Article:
The government should dispense of its habit of “picking winners”. Instead, more effort should be put into attracting venture capital (VC) funds to our shores. These private sector investors can provide a greater amount of funding that start ups need to bring their ideas to market. VCs are more in touch with the market than civil servants are, so they are in a better position to assess the investment potential of start ups. Also, the risk of failure is spread out among many VC firms. So even if one VC makes a wrong investment, the fallout will be more limited than if a government agency makes a huge bet on an industry which ends up in utter failure.

Developing an entrepreneurial culture

Entrepreneurship is the bedrock of SMEs. Without entrepreneurs starting small businesses, there would be no SMEs to speak of. Thus, increasing the number of entrepreneurs and their success rate will directly contribute to the growth of SMEs.

The government has a few training programmes to support entrepreneurs. However training alone will not help Singapore reach the tipping point of entrepreneurship. For this to happen, a culture of entrepreneurship needs to be developed among not just working adults, but has to start from young with students and their parents.

The entrepreneurial culture in Singapore is weak, especially when compared to other developed economies like Taiwan, Korea and the US. The recent Global University Entrepreneurial Spirit Students survey (GUESS) of 2,300 students from local tertiary institutions found that only 18 per cent of them intended to start their own businesses after graduating. In contrast, a whopping 69 per cent planned to take up salaried jobs.

We need a mindset shift in our society regarding what constitutes career success. Our current education system is too geared towards preparing students to be good employees, not entrepreneurs. Most local students strive to ace their exams so they can get into good universities and land a stable, well-paying job working for some large firm or the government.

Entrepreneurs require a very different skill set from salaried workers. A business owner needs to do a lot of selling and marketing of one’s goods or services. This takes a lot of innovation, confidence and humility — all skills which our schools have not adequately prepared our young for.

The stigma of failure in our culture needs to be changed. There needs to be a greater tolerance for those who stumble while trying. A lot of the “afraid to fail” mindset originates from our education system, where examination results define a student’s success or failure.

Schools should see it as their mission to nurture future business owners, not just salaried workers. They should start teaching the basics of running a business, like managing cash flow and selling, early in secondary school. Our young should be brought up with the mindset that the brightest and most capable students start their own company after graduating (or more likely the other way around), rather than win government scholarships or work in MNCs.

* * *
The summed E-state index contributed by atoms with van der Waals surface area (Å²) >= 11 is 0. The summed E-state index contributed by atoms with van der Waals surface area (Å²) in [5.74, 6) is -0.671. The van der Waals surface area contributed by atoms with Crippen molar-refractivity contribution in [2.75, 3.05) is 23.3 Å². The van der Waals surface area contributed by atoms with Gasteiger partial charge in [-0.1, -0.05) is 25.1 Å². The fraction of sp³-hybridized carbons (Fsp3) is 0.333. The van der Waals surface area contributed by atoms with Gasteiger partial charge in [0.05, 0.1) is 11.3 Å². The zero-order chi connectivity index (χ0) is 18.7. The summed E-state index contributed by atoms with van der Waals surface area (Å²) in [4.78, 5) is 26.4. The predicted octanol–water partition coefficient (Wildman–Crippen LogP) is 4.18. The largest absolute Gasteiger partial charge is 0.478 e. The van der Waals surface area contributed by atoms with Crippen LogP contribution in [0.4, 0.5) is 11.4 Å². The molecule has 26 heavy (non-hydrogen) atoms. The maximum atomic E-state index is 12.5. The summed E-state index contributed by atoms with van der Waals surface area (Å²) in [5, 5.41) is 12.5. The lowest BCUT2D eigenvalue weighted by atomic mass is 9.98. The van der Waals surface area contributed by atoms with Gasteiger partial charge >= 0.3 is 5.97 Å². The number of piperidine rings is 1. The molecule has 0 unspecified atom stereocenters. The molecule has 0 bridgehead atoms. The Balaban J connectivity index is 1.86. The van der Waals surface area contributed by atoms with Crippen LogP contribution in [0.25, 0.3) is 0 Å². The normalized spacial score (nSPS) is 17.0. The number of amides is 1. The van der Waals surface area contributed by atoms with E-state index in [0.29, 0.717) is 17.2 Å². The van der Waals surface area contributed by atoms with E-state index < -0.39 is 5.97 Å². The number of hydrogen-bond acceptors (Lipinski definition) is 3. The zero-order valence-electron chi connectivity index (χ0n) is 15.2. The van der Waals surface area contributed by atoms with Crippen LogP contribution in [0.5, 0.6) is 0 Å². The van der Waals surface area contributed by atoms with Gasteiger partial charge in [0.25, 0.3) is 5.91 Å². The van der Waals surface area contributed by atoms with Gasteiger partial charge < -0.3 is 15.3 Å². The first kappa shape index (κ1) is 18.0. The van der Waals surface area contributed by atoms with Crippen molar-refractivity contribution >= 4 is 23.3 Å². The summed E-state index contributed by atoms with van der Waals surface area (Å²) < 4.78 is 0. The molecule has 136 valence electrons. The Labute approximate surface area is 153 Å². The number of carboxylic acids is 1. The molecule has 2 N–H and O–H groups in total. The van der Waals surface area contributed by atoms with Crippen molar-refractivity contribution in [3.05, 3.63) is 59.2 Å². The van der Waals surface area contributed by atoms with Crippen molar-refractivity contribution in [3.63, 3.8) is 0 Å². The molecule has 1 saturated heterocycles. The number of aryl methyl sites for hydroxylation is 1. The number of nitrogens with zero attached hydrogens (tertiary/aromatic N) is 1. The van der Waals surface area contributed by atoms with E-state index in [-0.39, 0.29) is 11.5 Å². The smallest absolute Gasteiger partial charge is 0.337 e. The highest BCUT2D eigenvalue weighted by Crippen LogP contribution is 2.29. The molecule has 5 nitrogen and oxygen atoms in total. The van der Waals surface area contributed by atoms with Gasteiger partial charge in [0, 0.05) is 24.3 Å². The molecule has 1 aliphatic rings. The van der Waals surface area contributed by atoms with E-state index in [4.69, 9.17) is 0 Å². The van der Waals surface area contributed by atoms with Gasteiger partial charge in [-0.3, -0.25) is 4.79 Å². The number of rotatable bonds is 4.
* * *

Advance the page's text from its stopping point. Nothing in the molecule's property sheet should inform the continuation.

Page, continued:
Parents often frown on their children taking the entrepreneurial path, as it is seen as more risky and less likely to guarantee financial success. To counter this, schools could consider tying up with business associations to conduct seminars for the parents, to explain the motivations behind what their children are learning, so that parents too can catch the vision about entrepreneurship and encourage their children to pursue that as a career.


These are just a few proposals that could help SMEs and entrepreneurs in Singapore. I believe that growing our local private enterprises holds the key to our next phase of economic growth, which unfortunately I feel the ESC has overlooked.

Measuring economic performance: Looking beyond GDP

While GDP is a broad measure of a country’s economic performance, it falls way short as a comprehensive measure of the economic health of a nation in more ways than one.

It is the highlight of every National Day Message from the Prime Minister[1]. No National Day Rally speech gets delivered without its mention. Economic statistics dished out by the government never fail to mention it. It is used as  the main measure of how well our nation is doing economically. Indeed, it is such an important statistic that the bonuses of all the Cabinet ministers and 60,000 civil servants are pegged to it.

I am talking, of course, about Singapore’s Gross Domestic Product (GDP).

The GDP is the market value of all final goods and services produced in a country in a year. Specifically, it is the sum of consumption, investment, government spending and exports, minus imports, in one year. Economists usually talk about GDP in terms of its year-on-year growth, measured as a percentage increase (or decrease) from the previous year. Also frequently quoted is the GDP per capita, which is the GDP divided by the total number of residents in the country.

GDP a poor measure of performance

While GDP is a broad measure of a country’s economic performance, it falls way short as a comprehensive measure of the economic health of a nation in more ways than one.

Continue reading “Measuring economic performance: Looking beyond GDP”

Economic growth should benefit all, not just the rich

By Avery Chong, Gerald Giam, Nathaniel Koh, Watson Chong and Yaw Shin Leong

Singaporean workers are facing their most challenging period since Independence. Thousands have lost their jobs since the current economic crisis began last year, and unemployment is expected to continue rising through 2009 and beyond. Many workers have been forced to accept salary cuts or go on unpaid leave to help their companies stay profitable.

These workers should be saluted for their resilience, perseverance and adaptability in the face of enormous challenges. Singapore’s prosperity and economic progress were achieved primarily through the sweat of our workers.